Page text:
The colored lines in the middle panel show the voiceless closure of the [k] (in red), the noisy release and aspiration of the [k] (in green), and the voiced region of the stressed second syllable of accomplish, which overlaps with the aspiration in this case.
(You can click on the display for a larger version.)
Now let's look at /k/ in a different kind of context. I've taken this from the start of yesterday's Radio Times on WHYY, in which Marty Moss-Coane interviewed Gary Marcus about his new book, Kluge. She introduces him like this (again, click the link to play the sound):
My guest, psychologist Gary Marcus, uses the word "kluge" to describe memory, language, and the human mind. And this is the way he uses the word: "a clumsy or inelegant yet surprisingly effective solution to a problem".
Marty Moss-Coane is a skillful and practiced professional speaker, and as you can hear if you click the link, she's enunciating especially carefully in this introductory passage, because she wants to be sure that her audience won't miss any details. Nevertheless, if we look at an acoustic picture of her pronunciation of the word effective, this is what we see:
In the middle of effective, there's a /kt/ cluster. And between vowels, at the start of a stressed syllable, /t/ would be a voiceless aspirated stop just like /k/ is. But here, we don't see two closures and two release-and-aspiration segments, one for /k/ and one for /t/ — instead, there's just one closure (marked by the red line) and just one release and aspiration (marked by the green line).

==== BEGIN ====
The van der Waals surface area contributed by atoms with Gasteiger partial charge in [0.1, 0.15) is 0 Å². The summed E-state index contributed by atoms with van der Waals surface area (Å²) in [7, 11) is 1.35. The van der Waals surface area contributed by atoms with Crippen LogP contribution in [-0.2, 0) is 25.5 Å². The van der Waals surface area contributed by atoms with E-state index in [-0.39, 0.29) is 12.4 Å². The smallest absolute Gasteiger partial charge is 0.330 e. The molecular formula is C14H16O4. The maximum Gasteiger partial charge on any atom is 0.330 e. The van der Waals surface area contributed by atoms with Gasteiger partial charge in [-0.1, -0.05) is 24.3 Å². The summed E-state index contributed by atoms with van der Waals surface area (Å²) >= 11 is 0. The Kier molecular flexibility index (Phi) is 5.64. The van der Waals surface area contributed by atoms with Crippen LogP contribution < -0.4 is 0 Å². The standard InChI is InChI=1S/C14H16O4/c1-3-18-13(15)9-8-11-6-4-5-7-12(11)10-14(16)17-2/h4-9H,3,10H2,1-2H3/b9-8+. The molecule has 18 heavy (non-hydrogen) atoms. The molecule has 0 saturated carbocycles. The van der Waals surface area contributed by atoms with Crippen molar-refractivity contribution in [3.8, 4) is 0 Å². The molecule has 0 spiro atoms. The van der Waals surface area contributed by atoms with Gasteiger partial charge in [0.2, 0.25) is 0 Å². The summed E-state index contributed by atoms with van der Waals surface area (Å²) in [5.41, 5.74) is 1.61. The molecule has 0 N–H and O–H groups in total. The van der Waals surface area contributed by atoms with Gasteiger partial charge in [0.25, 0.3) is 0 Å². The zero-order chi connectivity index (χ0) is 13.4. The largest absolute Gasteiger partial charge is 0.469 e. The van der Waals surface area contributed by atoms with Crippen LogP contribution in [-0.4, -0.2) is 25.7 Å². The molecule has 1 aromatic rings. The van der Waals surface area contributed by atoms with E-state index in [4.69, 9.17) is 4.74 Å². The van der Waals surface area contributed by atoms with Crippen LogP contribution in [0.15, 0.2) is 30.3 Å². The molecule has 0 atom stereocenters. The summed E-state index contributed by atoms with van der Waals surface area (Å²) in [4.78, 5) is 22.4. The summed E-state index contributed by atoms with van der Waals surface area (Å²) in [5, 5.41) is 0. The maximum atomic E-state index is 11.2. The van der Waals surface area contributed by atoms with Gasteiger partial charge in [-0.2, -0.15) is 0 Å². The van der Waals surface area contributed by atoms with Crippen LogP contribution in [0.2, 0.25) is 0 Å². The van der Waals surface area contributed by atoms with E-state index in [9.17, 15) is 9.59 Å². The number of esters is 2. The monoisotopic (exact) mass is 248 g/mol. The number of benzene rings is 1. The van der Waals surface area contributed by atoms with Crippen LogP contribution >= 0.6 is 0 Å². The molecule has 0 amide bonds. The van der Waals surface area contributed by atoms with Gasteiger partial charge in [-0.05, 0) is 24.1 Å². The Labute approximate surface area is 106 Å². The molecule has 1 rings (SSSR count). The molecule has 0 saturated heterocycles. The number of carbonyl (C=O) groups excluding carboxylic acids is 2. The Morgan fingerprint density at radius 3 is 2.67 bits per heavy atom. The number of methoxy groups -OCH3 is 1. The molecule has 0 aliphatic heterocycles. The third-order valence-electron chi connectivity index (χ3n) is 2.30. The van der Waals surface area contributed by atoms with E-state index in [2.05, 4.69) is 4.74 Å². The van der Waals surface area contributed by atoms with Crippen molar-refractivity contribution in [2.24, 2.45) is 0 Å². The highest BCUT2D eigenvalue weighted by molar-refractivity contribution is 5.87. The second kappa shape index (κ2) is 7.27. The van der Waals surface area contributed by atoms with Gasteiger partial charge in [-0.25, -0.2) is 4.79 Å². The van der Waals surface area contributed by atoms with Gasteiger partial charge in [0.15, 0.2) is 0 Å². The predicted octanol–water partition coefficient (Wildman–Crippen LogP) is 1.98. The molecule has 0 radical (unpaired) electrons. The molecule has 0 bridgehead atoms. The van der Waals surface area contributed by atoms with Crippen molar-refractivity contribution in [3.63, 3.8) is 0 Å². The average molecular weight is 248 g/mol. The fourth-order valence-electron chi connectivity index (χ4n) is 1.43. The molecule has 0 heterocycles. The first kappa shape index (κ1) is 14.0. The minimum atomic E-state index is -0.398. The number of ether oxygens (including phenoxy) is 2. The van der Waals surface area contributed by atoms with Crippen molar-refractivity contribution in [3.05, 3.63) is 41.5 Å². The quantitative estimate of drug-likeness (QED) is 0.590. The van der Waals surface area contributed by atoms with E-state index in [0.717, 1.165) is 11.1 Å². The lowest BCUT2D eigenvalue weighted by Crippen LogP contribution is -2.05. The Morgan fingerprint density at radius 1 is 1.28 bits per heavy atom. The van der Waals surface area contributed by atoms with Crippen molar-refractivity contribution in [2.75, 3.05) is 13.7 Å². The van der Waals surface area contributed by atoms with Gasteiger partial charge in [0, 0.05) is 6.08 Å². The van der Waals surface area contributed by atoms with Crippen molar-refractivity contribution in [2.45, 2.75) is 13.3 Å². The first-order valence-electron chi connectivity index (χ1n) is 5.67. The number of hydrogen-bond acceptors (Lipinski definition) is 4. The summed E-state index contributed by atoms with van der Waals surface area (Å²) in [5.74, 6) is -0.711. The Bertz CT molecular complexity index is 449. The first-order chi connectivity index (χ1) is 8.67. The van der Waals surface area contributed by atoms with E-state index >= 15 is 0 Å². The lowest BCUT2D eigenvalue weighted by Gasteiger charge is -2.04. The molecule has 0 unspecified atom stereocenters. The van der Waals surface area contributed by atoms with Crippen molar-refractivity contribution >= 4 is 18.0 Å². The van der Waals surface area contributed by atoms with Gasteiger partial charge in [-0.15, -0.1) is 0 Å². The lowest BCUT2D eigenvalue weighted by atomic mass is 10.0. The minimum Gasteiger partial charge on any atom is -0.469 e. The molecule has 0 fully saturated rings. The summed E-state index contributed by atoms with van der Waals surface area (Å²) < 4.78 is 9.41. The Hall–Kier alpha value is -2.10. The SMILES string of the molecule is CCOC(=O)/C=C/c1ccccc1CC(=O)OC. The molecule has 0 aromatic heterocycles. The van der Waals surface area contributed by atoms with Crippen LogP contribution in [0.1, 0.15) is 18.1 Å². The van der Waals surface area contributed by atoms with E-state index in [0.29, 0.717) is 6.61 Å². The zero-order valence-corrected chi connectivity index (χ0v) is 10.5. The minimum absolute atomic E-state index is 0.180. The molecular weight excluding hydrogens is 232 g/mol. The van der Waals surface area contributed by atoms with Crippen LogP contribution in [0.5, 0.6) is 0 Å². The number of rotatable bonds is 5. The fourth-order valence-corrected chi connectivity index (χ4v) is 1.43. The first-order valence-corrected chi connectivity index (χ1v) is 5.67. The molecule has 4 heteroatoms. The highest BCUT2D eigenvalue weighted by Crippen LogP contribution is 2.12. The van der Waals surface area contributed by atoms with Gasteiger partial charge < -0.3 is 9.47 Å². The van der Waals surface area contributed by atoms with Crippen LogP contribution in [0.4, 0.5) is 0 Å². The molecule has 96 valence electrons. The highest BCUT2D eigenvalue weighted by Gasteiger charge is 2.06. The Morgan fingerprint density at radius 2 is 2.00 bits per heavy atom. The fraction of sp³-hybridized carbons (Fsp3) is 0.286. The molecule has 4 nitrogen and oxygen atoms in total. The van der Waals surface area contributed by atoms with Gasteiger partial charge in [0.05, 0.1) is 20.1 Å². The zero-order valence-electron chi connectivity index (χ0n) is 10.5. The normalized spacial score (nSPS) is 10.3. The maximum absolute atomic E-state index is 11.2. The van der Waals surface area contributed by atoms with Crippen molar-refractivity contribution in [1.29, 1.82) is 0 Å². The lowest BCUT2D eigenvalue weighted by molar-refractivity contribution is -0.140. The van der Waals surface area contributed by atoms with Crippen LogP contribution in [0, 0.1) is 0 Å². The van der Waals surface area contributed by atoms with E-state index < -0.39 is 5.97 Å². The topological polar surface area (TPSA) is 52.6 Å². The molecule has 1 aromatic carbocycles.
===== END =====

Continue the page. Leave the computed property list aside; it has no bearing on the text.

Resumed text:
Ok, this means that the /k/ is unreleased. So how do we know that it's there?
Well, this is a curious thing. If we listen to the whole word, we hear a nice clear [kt] cluster. (Well, I do, at least.) But if we listen only to the middle syllable — even including the entire following silence — we don't hear the [k] at all. Instead, we just hear something that you might transcribe in pseudo-phonetic English as "feh", or in IPA as [fɛ].
That's because Marty has used her glottis to stop the voicing — and therefore all the sound — before she makes the [k] closure. What she says for this syllable really *is* "feh".
And when we listen just to the last syllable — again including the whole preceding silence — we don't hear [ktɪv]. In fact, we don't really even hear [tɪv]! Most English native speakers will hear this syllable, played in isolation as [dɪv]. That's because the last syllable of effective is unstressed, and so the aspiration is too short for a proper [t] in an isolated (and therefore stressed) syllable.